A man convicted of sexual assault claims he thought he had climbed into his girlfriend's bed.
Craig Hough, 29, sent grovelling messages to his victim, who was asleep when he started the attack, before telling her "it was bound to happen" when she woke up.
Grimsby Crown Court heard how the dad-of-one had drunk two bottles of white wine on the night of the assaultin 2017, GrimsbyLive reports.
Prosecutor Nick Adlington said: "He put his hand on her underwear. She opened her eyes and did not know what was going on."
Hough, from Scunthorpe, then sexually assaulted the woman as she tried to push his hand away.
Mr Adlington said: "He tried to kiss her, moving his hands and while he was doing this, he said, 'It was bound to happen between us.'
"She left the property in the middle of the night. He tried to persuade her to stay but she left and called her boyfriend."
Soon after, the woman got a message from Hough that said: "I'm so sorry, please don't let this make this awkward between us. I'm just a drunken idiot, I'm so sorry."
Another two messages she received said: "Please don't hate me" and "Nothing can change what I've done. I wish you could forgive me, I'm so ashamed of myself, I can't believe what I did, I'm so sorry."
Hough was not summonsed until May 2020.
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In his police interview, he said he had got into the wrong bed and had touched the woman thinking she was his girlfriend, realising he had been mistaken when she woke up.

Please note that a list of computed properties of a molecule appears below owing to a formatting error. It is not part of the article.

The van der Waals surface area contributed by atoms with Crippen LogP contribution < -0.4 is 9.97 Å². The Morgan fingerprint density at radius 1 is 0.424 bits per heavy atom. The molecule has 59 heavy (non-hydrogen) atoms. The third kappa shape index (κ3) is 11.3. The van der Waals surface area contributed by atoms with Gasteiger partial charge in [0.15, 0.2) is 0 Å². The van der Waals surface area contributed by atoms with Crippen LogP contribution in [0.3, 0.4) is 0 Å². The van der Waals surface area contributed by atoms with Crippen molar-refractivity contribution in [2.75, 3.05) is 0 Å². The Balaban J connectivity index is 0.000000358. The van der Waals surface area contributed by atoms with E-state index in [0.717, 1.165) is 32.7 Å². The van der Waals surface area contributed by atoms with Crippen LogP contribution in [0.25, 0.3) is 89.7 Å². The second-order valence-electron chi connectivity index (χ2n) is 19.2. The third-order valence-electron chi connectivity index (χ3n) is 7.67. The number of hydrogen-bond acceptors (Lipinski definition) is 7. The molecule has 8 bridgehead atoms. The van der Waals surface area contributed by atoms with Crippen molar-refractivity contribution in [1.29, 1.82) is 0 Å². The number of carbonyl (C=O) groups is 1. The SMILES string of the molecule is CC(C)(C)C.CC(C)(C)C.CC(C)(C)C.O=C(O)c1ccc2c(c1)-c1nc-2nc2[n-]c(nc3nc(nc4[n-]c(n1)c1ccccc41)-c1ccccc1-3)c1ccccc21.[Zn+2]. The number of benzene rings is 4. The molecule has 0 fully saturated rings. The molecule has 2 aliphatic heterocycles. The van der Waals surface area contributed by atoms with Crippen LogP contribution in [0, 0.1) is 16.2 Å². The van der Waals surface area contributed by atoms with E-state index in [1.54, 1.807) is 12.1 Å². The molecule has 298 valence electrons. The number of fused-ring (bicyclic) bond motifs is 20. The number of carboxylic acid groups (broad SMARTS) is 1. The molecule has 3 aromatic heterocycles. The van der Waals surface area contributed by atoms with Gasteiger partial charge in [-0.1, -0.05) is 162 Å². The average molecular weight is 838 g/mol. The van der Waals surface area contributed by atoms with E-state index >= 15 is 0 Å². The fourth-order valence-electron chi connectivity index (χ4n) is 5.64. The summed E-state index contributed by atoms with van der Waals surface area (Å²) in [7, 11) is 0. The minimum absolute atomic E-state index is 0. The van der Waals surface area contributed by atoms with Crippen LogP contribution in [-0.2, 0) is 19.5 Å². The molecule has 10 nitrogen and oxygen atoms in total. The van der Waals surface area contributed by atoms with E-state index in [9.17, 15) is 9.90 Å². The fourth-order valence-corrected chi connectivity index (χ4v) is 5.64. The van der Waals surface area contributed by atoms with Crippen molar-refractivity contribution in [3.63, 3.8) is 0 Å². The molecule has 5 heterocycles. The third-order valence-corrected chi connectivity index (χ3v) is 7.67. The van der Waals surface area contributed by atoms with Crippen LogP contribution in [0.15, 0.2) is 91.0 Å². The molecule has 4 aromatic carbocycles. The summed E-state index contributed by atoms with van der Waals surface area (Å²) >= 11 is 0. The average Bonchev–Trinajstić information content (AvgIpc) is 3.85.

When he was asked in his interview what he was apologising for in the messages, he said he had said sorry for "getting into the wrong bed."
He later pleaded guilty to assault by penetration.
Hough's victim bravely, through tears, read her victim impact statement out to the court.
She said: "Sometimes when I'm being intimate with someone I have to stop. I feel sick and don't want to be touched.
"I have been anxious about attending public events and going out in Scunthorpe in case I bump into him. I have seen him once and I froze in panic.
"If I hear about women going to visit him I have been worried about their safety. I'm very hurt that someone could hurt me in such a way."
Mitigating, Craig Lowe said: "This defendant, within hours of committing this offence, was remorseful and ashamed and said he was sorry for his offending but he panicked in interview and denied the offence.
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"I spoke to him today and asked why he changed his account and he said he was scared his daughter would be taken off him and that he should have done the right thing."
Mr Lowe said the author of the pre-sentence report referenced "the very difficult time he endured at school."
He said: "Drink played a huge part in this offence and he has now stopped drinking totally. He suffers with depression and attends psychotherapy sessions. It is very clear that he is remorseful."
As he jailed Hough for 40 months and made him the subject of an indefinite restraining order, Judge John Thackray QC paid tribute to Hough's victim and told him: "This is a very serious offence.
"Your victim couldn't have made it clearer to you that she had no sexual interest in your. You were persistent and determined and when she was sleeping you committed this offence.
"It has had a profound effect on your victim. Some victims never recovery from offending like this, and the court wishes her well in her recovery."
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